Hampton Court Concours of Elegance - A Small Selection of the Very Best


Former home of the infamous Tudor monarch, King Henry VIII and, at differing times, his six wives, was once again the venue for the Concours of Elegance. Always a highlight and a grandiose, yet friendly motoring event, now traditionally taking place at the transition in the calendar between Summer and Autumn seasons. The previous September, in 2020, it had still taken place as one of the few enduring events possible within worldwide pandemic restrictions. However, this year could be further enhanced by considerably more of our international friends and associates making the journey from Europe and the United States. Not only in person, but they were able to bring their magnificent cars across the sea or over by air which, after all, are the raisons d’être and stars of the whole occasion.

Prior to arrival and when reading down the pre-published list of invited participants, I noticed there were many familiar marques, but the selected individual cars themselves would be of the highest calibre. Surprises awaited, as seeing is believing, and only in the metal could they be fully appreciated for craftsmanship, design and overall splendour. Expectations exceeded as, up close and personal, it was a joy and privilege to be in the presence of so many magnificent machines, in some instances veritable art forms. Perhaps only a lifelong enthusiast or automotive historian would say that with genuine conviction, but the Hampton Court Concours never fails to impress and continually sets a world class standard. A feature most poignantly demonstrated this year, by the mass arrival itself.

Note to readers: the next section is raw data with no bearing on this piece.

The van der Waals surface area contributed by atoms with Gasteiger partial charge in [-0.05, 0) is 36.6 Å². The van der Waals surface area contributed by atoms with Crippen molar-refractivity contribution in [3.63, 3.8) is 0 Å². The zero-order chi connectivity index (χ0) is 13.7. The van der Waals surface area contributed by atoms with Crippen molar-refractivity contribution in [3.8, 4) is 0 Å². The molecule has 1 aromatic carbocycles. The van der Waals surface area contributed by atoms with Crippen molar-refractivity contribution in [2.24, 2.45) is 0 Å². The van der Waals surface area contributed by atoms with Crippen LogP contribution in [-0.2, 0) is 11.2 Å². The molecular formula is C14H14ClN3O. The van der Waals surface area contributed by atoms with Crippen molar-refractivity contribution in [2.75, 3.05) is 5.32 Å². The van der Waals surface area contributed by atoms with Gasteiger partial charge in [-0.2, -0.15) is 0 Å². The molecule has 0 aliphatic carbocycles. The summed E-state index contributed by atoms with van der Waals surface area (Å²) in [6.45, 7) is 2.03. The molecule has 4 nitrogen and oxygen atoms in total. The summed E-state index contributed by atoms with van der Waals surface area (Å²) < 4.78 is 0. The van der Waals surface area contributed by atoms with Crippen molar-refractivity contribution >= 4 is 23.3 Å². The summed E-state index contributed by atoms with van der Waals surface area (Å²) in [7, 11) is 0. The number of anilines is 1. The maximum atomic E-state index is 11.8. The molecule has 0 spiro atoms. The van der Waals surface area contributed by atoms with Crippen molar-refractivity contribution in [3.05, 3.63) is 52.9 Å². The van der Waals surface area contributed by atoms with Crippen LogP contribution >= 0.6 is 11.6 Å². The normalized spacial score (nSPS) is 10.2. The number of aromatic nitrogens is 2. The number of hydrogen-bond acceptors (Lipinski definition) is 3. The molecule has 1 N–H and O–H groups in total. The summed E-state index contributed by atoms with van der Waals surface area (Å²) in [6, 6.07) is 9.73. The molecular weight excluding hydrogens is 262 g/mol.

© 2021 John Godley

In truth, until mid-morning, there were far more unoccupied parking spaces than cars present, and one or two verbal rumblings among expectant visitors about potential ‘no-shows’. But so many? What went wrong? However, any doubts dispelled when the majority of vehicles would literally sweep, en masse, into the gardens behind the Palace as a convoy. Some would glide, others would rumble, though a sure way to turn heads was for drivers to exercise their right foot and tap dance over the throttle pedal. Rasps and crackles were the order of the day for highly tuned race bred engines. Some overseas participants later confirmed this as being a conclusion to their travels and recounted a well organised tour through the English countryside as far distant as North Yorkshire. So, whilst this opening Friday, 3rd September, was primarily focussed on the owners’ and informal presentations, throughout the weekend all exhibits would remain in place, to be enjoyed by many, many more hundreds of public visitors.

And, it seemed, temperatures were back to high Summer levels, perhaps more typical of mid-July at latitudes further south than London. Among the sun-drenched Hampton Court cars were models which had never been seen in an open environment before and others - made only for competition - last raced half a century previously, at minimum.

There were those simply stored away for decades and some revitalised and relaunched as originally constructed, many years ago. One such example, and in pride of place, was a 1979 Aston Martin. This a one-off potentially 200mph Aston, christened ‘Bulldog’ but officially recoded as Prototype DPK901, with a twin turbo 5.3 litre V8 engine, sharply contoured bodywork and only 43 inches in height. But let’s take a minute here, just to absorb the specification brief:

First of all, this was a full eight years before a commercially marketed Ferrari F40 would supposedly break the 200mph barrier. And this, a full fat road-going Aston, constructed for comfort and luxury, not a race-bred lightweight intended for Le Mans. Added to that a great lump of a V8 sent to the back of it, but usually found in the front, powering hundreds of Astons, as driven on ordinary highways, since the late 1960s. However, after changing its colour to two tone green and adding peripheral adornments made of gold, the Middle Eastern owner had got bored or, for whatever reason, ‘moved on’.